Whether you choose to live in on-campus or off-campus accommodation recommended by the University of Suffolk, or choose to source your own accommodation in the private rental market, you may find the information below very useful when renting accommodation.
The information below may be particularly useful if you are renting for the first time. This guide provides an overview of tenancy agreements and deposits, providing you with useful “need to know” information.
You will find useful housing advice and renter checklists on the Housing Advice section of Suffolk Studentpad. See also below for links to independent advice.
- Research your options; don’t just settle for the first accommodation you find. You will be the one living there so make sure you are happy with your choice before you make a booking.
- What can you afford? Remember to budget enough for food, transport, text books and materials for your course, and entertainment. Don't spend all your finance on accommodation if you have no other sources of income.
- Always view the accommodation where possible. No one knows what you are looking for better than you and viewing the accommodation yourself can make all the difference.
- Save for your deposit and advanced rent payments so you do not have to wait on your student finance coming through before you can move in. Your landlord will tell you the amount due and when you must pay it by.
- Check the tenancy dates. You won’t be able to change the dates once you’ve signed the tenancy agreement. Check your timetable so you can book an appropriate length tenancy.
- Read through the tenancy agreement in full before you sign it. A tenancy agreement is a legally binding document. Make sure you understand and agree to be bound by all of the terms and conditions and get assistance if you do not understand any of it. See the Glossary of Terms below for more information.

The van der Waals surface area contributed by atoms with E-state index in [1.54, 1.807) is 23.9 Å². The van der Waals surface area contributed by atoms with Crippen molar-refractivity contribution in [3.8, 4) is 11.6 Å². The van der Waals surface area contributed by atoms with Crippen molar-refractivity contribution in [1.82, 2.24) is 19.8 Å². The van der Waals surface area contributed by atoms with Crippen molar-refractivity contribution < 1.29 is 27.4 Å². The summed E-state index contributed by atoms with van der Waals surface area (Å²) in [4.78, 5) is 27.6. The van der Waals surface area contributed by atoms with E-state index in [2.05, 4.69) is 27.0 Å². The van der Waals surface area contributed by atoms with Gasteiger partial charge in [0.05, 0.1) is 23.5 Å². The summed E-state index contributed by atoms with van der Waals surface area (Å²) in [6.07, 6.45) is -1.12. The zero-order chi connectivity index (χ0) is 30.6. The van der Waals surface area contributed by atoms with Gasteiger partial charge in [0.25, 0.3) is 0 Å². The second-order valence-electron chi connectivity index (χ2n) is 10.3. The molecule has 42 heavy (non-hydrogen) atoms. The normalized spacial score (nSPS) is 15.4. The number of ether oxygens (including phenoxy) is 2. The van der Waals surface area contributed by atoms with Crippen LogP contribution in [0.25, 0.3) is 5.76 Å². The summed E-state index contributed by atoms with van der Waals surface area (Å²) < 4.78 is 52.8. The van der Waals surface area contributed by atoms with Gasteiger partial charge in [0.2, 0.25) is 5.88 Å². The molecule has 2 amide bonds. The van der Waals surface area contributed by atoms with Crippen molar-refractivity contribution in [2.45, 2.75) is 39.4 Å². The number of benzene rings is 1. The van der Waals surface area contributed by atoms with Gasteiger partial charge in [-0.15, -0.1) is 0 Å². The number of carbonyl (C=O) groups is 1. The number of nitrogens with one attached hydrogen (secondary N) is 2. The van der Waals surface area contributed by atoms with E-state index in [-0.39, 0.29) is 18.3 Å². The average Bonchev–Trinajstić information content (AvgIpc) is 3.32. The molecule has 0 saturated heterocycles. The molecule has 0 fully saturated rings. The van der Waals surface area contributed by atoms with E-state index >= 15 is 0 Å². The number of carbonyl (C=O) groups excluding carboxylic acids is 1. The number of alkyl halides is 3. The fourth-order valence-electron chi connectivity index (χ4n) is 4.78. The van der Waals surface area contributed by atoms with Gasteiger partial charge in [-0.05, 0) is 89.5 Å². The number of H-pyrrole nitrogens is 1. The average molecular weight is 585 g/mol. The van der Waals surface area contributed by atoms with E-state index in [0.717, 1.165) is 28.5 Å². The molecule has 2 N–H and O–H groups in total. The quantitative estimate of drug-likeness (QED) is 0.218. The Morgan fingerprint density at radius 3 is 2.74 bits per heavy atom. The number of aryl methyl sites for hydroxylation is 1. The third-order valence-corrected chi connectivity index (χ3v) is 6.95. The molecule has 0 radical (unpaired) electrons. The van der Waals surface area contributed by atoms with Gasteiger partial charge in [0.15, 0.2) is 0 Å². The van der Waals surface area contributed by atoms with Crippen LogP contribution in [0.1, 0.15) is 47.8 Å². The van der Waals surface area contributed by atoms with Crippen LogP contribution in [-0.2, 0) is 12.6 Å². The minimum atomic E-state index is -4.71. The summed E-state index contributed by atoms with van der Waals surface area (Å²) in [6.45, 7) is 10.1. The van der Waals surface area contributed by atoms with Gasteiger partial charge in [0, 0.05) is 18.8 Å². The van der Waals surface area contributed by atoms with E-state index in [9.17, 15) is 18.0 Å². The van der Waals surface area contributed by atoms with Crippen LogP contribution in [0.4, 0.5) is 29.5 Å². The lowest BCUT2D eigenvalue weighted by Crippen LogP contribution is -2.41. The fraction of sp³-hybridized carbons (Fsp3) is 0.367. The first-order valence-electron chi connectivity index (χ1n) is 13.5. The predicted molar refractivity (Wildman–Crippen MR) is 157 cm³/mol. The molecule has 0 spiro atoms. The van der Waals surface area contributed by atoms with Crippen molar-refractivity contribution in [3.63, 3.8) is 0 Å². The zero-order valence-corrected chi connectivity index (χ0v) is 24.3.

- Check your chosen accommodation has all of the facilities you require: accessibility, ensuite, laundry facilities, security, parking, near shops, near the University, near public transport.
- Is there a cancellation clause or cooling off period? Under what circumstances would you be released from the tenancy agreement or be entitled to a refund of your deposit if you have a change of circumstances?
Accommodation is likely to be the biggest expense you have whilst at university so it is important to get it right. It will be your second most important expense, after food.
It is normal to expect to pay a deposit and advanced rent prior to moving into your accommodation. Four weeks rent for a deposit and four-six weeks rent for advanced rent is normal outside of student accommodation, but landlords can choose to charge more; the exact amount payable in advance will depend on the room and property you choose to book.
It is likely you will need to pay the deposit and advanced rent before the first instalment of student finance is due to you. We strongly recommend that students plan for this and save for their deposit/advanced rent over the months leading up to the start of the tenancy agreement.
Students moving away from the parental home may be entitled to a more substantial maintenance loan from Student Finance England; see their website and online calculator for more information. Getting an idea of how much funding you are entitled to may be useful in helping you decide what accommodation you can afford.
Most landlords, including private accommodation providers that rent properties to students, require a third person to act as a ‘guarantor’ before a tenancy agreement can be completed.
A guarantor is a third party, for example a family member, who agrees to pay the rent if for any reason you as the tenant cannot. In some cases a guarantor is also liable for other costs that might be incurred, for example any damage to the property that happened whilst you were living there. Agreeing to be a guarantor is a binding legal commitment, and landlords can take legal action against your guarantor if the rent, or other costs, are not paid.
Check if you need a guarantor for student housing that you are interested in and be sure to get this in place before you start.
Who can act as a rent guarantor?
A person acting as a guarantor would normally have the following credentials:
• UK individual citizen – to enable a landlord to pursue action through the UK court system if required
• Solvent – credit checks may be taken to assess ability to meet any potential liability
If you do not have a UK-based guarantor, you may wish to consider using a rent guarantor company, such as Housing Hand, who will act as your guarantor for a fee.